As soon as the molecules to be investigated are situated in the ionization chamber, the ionization process is initiated.
For example, the ionization can first ensue by electron impact. To that end, an electron beam 6 is spatially focused onto the center of the ionization chamber whereby the energy of the electrons can be controlled from a few eV up to 1200 eV.
When the admission of the molecules to be investigated ensues pulsed, the electron beam 6 is also switched in pulsed mode, whereby the pulse duration can amount to from 10 ns through approximately 100 μs.
In order to achieve a good resolution in the investigation of the molecule ions with a time-of-flight mass spectrometer, the molecule ions must start at an optimally exactly defined time (t<5 ns) on an optimally small space (<1 mm). In general, it is not possible to observe these conditions and to exploit all of the specimen contained in a gas jet. It has been shown, however, that the sensitivity of the arrangement can be enhanced when the power per unit area of the electrons employed for the ionization is selected such that a potential trough is generated in the focus 61 of the beam. The neutral molecules to be investigated fly into the focus of the electron beam 6, are ionized therein but--in their ionized condition, can no longer leave the focus 61. They are thus collected in a spatially limited volume over a relatively long time span of up to 100 μs.
After the electron impact ionization has been ended, the terminating plate 73 of the ionization chamber 7 is connected to 0 V approximately 10 μs later, whereby this switching occurs in less than 5 ns. The starting pulse for the ions for their flight in the time-of-flight mass spectrometer is thus supplied.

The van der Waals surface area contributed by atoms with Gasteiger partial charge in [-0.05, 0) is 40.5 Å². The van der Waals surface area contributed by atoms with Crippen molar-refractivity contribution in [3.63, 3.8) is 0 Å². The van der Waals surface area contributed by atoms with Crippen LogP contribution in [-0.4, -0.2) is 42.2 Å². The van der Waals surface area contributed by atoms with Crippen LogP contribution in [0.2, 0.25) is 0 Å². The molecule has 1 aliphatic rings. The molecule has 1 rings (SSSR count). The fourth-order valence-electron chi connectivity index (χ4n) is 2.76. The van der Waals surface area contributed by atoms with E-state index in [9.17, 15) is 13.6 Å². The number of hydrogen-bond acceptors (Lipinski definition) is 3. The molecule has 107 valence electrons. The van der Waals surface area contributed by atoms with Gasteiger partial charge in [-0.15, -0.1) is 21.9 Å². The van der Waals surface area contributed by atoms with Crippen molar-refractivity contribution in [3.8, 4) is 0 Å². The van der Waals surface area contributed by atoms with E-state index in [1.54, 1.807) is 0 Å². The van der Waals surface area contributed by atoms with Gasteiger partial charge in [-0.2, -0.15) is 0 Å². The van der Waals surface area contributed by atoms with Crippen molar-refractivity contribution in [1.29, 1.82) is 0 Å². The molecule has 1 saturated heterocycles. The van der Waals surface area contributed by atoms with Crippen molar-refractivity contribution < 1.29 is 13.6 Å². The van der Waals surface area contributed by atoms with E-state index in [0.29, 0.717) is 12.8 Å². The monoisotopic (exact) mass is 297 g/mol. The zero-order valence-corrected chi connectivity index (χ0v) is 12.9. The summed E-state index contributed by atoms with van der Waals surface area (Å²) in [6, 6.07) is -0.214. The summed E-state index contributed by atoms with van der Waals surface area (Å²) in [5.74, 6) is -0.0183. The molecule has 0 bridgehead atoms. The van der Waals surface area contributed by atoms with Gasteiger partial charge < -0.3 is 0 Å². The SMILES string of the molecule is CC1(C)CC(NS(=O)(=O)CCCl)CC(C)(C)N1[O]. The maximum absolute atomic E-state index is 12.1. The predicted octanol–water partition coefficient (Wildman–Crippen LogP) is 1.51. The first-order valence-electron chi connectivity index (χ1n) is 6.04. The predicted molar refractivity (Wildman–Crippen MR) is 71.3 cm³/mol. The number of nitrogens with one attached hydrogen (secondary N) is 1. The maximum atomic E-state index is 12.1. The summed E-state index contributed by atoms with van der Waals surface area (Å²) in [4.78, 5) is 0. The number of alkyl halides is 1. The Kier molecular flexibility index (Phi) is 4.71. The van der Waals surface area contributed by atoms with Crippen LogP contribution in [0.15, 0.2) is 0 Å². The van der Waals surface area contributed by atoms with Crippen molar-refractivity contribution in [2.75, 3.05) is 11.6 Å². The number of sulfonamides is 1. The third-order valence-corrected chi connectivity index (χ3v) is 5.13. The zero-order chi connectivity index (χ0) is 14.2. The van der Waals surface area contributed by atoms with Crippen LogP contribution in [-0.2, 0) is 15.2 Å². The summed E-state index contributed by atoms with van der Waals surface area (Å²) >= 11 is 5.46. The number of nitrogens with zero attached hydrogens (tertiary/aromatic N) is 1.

A few μs later, the ionization chamber 7 is again placed at positive potential overall, for example at 600 V. The photon ionization can be subsequently undertaken.
To that end, a pulsed laser beam 4a is beamed into the ionization chamber 1. The laser pulses employed have a typical duration of 5 ns.
Given photon ionization, the brief duration of the laser pulses would cause a precisely defined starting time of the ions by itself, so that the ionization chamber 7 having the separately chargeable terminating plate 73 would not be needed. However, an unproblematical switching between electron impact ionization and photon ionization would not be possible if different spatial arrangements had to be employed for the two ionization methods. It would also be inherently possible to hold the terminating plate at constant potential in the photon ionization, whereby variable potential distributions, however, derive in practice that make a readjustment of the mass spectrometer necessary. The starting pulse for the ionized molecules is therefore also established for the photon ionization by switching the terminating plate 73 to 0 V, this occurring under the same conditions as set forth above in conjunction with the electron impact ionization.